Thursday, November 18, 2010

Fortunately for them, they're also cuddly and lovable

I’ve often heard parents (particularly new ones) talking about the things no one tells you about before you have a baby. Like projectile vomiting, all-night screaming jags, diaper bombs, and other trials of parenthood. Well, I don’t have any kids…but I do have dogs. When my husband and I bought our first home in 2003, I decreed that it was time for us to have a dog. While he was scouting out lovable pooches on Petfinder, I was dreaming of L.L. Bean-catalog-style dog scenarios: Running through sunny meadows, frolicking at the beach, and cuddling with my fastidiously-groomed, perfectly-behaved Man’s Best Friend beside a roaring fire. Boy, was I wrong. Not to imply that I don’t love my little beasts—I adore them! But. In my seven years as a dog owner, I have learned a lot…and not all of it has been good.

Things No One Tells You about before You Get a Dog

You will become intimately familiar with all of the gross substances inside your dog.
My family had several dogs when I was growing up, but my mom must have taken care of the dirty work, because I don’t recall ever having to clean up so many gross excretions. Pee, poo, barf, mucous, mysterious leavings that could possibly be some mixture of the aforementioned…you name it, I’ve cleaned it up. And if one of the dogs is sick? You actually have to examine the stuff you’re picking up, prepare a “sample,” and, possibly, discuss its qualities and characteristics with a veterinary professional. I’ve never seen any of that  stuff happening in the L.L. Bean catalog.

Dogs don’t have the ability to use good judgment.
They eat things that were never intended for consumption. They figure out how to get into situations that they don’t have the brainpower to get out of. They talk trash to German Shepherds and other big, tough-looking dogs, even though they are 30-pound fluffballs who couldn’t kill a mouse. If you are going to share your home with a dog, you need to have a clear head, the ability to think on your feet and remain calm, and the vet’s phone number on speed-dial. I have actually gotten better about handling dog emergencies over the years, and no longer resort to bursting into tears and calling Mr. Nerd to tell me how to handle the latest catastrophe. It can still be really unnerving sometimes, though.

Dog hair is the most confounding substance on the planet
It gets everywhere--even in places where the dogs don’t go--and you will never get it off. You might as well give up trying. It can sense when you’ve just vacuumed, and it will fly off the dog(s) at an incredible rate until all available surfaces are covered again. Also, if you don’t commit to Swiffering every 45 minutes or so, it will bind itself into six-inch tumbleweeds and roll down the hallway. The best you can hope for is to try to match your furniture and clothing to the color of the dog, so it won’t be quite so obvious that all of your possessions are sporting a layer of fur.

Dogs have extra-sensory abilities
It’s true! They must have some kind of special powers! Otherwise, how could they tell when I am in a hurry, so they can all gang up under my feet? (I swear, it is just a matter of time until I go bum-over-teakettle down the steps some morning.) Or sense that it's Saturday, so they can all start barking and running around the bedroom like rabid dingoes about two hours before I have to get up? Or determine—even from several rooms away--that a food item has just been set within dog-reach somewhere in the house? It’s amazing. You would think, given these astonishing mental powers, that they would be well-trained, perfectly-behaved, and able to perform all sorts of incredible tricks. You would be wrong. After seven years of work, all we have to show for it is a solid “sit” and a lackadaisical, halfhearted “stay.”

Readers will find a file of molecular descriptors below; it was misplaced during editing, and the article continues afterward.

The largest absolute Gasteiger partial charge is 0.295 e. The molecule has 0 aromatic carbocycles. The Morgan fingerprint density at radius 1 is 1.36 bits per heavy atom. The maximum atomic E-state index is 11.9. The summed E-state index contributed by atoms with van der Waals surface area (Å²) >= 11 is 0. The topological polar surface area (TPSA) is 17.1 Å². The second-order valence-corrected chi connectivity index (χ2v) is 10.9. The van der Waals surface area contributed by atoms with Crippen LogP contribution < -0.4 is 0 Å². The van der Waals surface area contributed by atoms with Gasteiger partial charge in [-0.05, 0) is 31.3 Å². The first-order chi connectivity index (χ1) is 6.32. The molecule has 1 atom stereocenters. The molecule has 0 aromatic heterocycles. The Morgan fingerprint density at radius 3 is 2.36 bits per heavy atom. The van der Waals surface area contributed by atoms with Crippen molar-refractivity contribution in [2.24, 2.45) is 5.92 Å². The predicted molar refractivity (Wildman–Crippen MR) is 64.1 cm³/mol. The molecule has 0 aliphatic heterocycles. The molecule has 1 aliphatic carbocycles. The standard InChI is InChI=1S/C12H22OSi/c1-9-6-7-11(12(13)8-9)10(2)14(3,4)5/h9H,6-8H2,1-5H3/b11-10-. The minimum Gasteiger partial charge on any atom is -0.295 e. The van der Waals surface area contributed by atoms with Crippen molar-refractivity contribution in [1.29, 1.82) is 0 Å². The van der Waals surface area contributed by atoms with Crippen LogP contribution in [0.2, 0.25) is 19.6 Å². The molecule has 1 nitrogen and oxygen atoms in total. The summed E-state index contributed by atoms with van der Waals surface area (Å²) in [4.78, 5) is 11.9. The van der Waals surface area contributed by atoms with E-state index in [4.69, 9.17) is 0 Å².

Dog people, what have I left out? What about cats? Do they come with a set of warnings, too? Tell me about it in the comments!


cardiogirl said...

I've never lived with a dog so I have no clue about that, but cats I know.

Cats will sleep all day and then find all of the hidden toys jammed under the oven, fridge, couch etc. At roughly 1:58 am they will grab a toy mouse haul ass around the house until they end up underneath your bed in a fight with the toy.

The fight must take place between the hours of midnight and 3 am and only on a work night. Friday and Saturdays are exempt.

Hissing and howling are a must and if there is more than one cat in the house, both must engage in the fight, one in pursuit of the other.

Also, whenever a cat is coughing up a furball or vomiting it must do so on the only piece of carpeting in the house. If you have hardwood floors and tile throughout the house the cat will find the one throw rug in the dwelling and will expel bodily fluids on that rug.

In a pinch, the cat will vomit underneath your bed while you sleep.

absepa said...

cg: I've heard about cats and their late-night shenanigans from some friends. At least the dogs sleep when I do--I have to give them credit for that. I can't imagine having a howling cat under my bed in the middle of the night.

Karen said...

We have hardwood floors and our cats have somehow learned how to make their vomit the EXACT SAME COLOR as the floor. This gives them great entertainment as their humans get up, looking for the loudly barfed fluids, and step in them. They don't know it, but I saw their little high-fives as I dropped to a seated position and moaned for the hubby to get me some paper towels, Clorox Wipes and a bottle of bleach to pour over my foot. Nothing grosser than cold cat vomit in the morning.

absepa said...

Karen: And that is the very reason why I started wearing slippers...stepping in dog barf once was enough. *Love* the little high-fives! Thanks for stopping by and commenting!